Every Best Picture Winner Since 2000, Ranked

Screen Shot 2015-02-25 at 8.48.18 PMSo here is a dumb little exercise I decided to tackle for no reason. Following the end of the Oscars on Sunday, I started to look back on the Best Picture winners of recent years. And, honestly, I was pleasantly surprised. As much as we like to complain about the movies that win Academy Awards, the truth is that the winners are rarely genuinely bad. If anything, we get angry because they choose the wrong kind of good movie, consistently showing affection for solid, inoffensive, B-plus material while passing by more ambitious, bolder fare. Anyway, for kicks and giggles, I decided to rank every Best Picture winner since the turn of the century, explain my verdict, and then provide my choice for the nominee that should have won that year. I’ve also decided to divide the winners into three tiers: the years when the Academy chose well, the years when the Academy chose a good movie instead of a great one, and the years where they just plain blew it. Now, let’s get started. Continue reading

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The Same Old Song: An Oscar Postmortem

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The Oscars are, of course, incredibly predictable. They have been for a long time, and it’s hard to see that changing in the foreseeable future. There are too many guild awards, too many prognosticators, and the months (months!) leading up to the ceremony have become a deafening buzz machine full of stupid, desperate campaigning and even stupider smear campaigns. As Oscar season rolls on, various movies are placed on a pedestal only to be violently torn down. Selma, Boyhood and even American Sniper had moments on that pedestal, and once all the mud-slinging is done, what are we left with? Birdman, another film that ostensibly pokes fun at show business, but does so politely for two hours before coming to the conclusion that it’s actually awesome and important. Continue reading

“Dawn of the Planet of the Apes” is a rare anti-violent blockbuster

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The last few weeks of summer movie season have provided us with something of an accidental contrast in how violence is handled in your usual blockbuster. The weekend before Independence Day, there was the release of Transformers: Age of Extinction, which provides viewers with the usual heavy dose of constant mayhem, robot fights and boring/embarrassing human storylines. Like the previous Transformers films, along with most of Michael Bay’s oeuvre, it could not care less about what any of the carnage or violence means. On top of that, the scenes of hand-to-hand robot combat would be The Raid 2-level gruesome if they played out between human beings, and the series’ ostensible noble “hero” Optimus Prime is actually a super-violent psychopath who will quickly murder anyone that even looks at him funny. As much as I dislike the Transformers films, however, it is unfair to single them out. Most summer blockbusters and big-budget action films share this series’ bloodlust, and only when something like Dawn of the Planet of the Apes comes along do we realize that there’s actually another way to go about things. Continue reading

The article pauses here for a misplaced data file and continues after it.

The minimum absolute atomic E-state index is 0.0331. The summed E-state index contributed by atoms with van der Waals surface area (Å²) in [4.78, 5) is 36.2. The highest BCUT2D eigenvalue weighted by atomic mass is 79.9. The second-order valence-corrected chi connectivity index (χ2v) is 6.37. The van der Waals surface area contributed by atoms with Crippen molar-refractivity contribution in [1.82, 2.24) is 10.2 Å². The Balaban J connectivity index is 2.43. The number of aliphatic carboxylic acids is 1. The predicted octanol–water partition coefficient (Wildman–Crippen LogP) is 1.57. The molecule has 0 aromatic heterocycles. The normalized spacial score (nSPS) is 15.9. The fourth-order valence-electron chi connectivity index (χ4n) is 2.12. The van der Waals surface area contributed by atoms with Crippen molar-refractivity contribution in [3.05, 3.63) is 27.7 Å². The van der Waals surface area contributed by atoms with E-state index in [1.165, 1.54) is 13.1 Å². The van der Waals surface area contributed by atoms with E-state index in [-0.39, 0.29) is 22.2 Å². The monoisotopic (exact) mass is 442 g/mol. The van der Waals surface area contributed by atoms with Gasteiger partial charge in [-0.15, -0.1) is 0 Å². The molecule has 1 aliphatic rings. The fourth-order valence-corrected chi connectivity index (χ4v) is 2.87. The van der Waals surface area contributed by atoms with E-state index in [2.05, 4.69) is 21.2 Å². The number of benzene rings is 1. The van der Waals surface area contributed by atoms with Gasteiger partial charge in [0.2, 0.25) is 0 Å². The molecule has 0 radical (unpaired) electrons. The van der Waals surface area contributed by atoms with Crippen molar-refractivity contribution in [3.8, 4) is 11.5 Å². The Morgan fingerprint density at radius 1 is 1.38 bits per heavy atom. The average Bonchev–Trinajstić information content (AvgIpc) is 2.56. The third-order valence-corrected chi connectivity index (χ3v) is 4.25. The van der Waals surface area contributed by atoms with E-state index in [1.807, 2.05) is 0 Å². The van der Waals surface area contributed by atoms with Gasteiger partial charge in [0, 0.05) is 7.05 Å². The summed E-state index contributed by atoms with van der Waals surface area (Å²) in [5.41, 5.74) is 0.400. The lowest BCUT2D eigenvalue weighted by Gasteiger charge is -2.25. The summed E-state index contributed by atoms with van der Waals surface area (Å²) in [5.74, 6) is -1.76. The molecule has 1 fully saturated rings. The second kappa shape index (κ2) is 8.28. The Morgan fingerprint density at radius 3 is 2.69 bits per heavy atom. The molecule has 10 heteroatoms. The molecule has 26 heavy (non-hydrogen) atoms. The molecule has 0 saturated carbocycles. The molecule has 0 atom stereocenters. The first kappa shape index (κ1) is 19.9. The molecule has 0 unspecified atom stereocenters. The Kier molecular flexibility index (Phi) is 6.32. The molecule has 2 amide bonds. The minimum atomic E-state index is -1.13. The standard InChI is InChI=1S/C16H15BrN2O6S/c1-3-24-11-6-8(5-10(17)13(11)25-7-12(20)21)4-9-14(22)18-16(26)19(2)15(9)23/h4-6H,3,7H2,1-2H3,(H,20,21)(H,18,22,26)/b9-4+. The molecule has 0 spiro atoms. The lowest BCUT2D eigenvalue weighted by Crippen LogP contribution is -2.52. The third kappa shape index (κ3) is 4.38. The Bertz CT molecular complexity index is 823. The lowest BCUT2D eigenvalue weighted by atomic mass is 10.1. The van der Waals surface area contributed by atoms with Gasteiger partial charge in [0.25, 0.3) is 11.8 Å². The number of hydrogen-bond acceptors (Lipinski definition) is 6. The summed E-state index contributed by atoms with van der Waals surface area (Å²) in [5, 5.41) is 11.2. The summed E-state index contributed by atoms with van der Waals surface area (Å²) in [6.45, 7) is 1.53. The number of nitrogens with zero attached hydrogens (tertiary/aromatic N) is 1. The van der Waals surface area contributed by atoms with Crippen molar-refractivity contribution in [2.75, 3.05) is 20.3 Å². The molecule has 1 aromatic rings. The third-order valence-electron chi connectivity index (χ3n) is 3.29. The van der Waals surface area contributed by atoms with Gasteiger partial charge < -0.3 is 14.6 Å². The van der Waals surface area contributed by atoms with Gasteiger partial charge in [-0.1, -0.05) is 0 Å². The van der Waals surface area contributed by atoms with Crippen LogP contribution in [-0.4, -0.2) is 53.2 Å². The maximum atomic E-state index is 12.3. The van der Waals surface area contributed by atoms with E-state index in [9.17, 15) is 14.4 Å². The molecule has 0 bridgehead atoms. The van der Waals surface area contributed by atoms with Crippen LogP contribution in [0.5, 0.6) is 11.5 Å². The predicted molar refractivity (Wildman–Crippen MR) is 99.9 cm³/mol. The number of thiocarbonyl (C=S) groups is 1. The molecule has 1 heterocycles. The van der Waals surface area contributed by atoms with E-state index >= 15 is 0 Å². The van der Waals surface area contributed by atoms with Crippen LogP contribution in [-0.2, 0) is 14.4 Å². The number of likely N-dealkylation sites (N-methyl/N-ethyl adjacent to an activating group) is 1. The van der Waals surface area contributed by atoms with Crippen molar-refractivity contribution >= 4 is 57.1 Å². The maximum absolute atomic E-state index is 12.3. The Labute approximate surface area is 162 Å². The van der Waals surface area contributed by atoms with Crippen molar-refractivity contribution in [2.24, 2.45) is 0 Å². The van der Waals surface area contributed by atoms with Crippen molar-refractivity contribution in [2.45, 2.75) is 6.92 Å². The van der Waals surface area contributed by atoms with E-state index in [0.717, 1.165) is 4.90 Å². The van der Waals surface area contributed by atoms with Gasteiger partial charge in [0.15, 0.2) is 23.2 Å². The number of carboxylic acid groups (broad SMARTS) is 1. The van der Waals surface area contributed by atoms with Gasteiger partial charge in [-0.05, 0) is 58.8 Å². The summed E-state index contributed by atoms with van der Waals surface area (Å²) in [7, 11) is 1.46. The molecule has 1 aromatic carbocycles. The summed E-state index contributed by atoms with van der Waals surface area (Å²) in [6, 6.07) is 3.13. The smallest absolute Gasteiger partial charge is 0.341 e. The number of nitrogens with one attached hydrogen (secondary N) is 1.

How I learned to stop worrying and love Wes Anderson

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The story of my relationship with the films of Wes Anderson begins, more or less, when I first started to seriously get into movies. I had always enjoyed them, of course, but sometime in high school it became more of an obsession. This was when I realized all the things that movies could actually accomplish, and around that time I also got into violent, edgy movies, like your typical horrible teenage male. For a while there, I was all about the dark, gritty stuff, and perhaps as a side effect my brain decided to reject the work of Wes Anderson. I developed an irrational hatred of all things twee, and while it might be extreme to say I hated Wes Anderson, I more or less wrote him off as something I was never going to identify with. Continue reading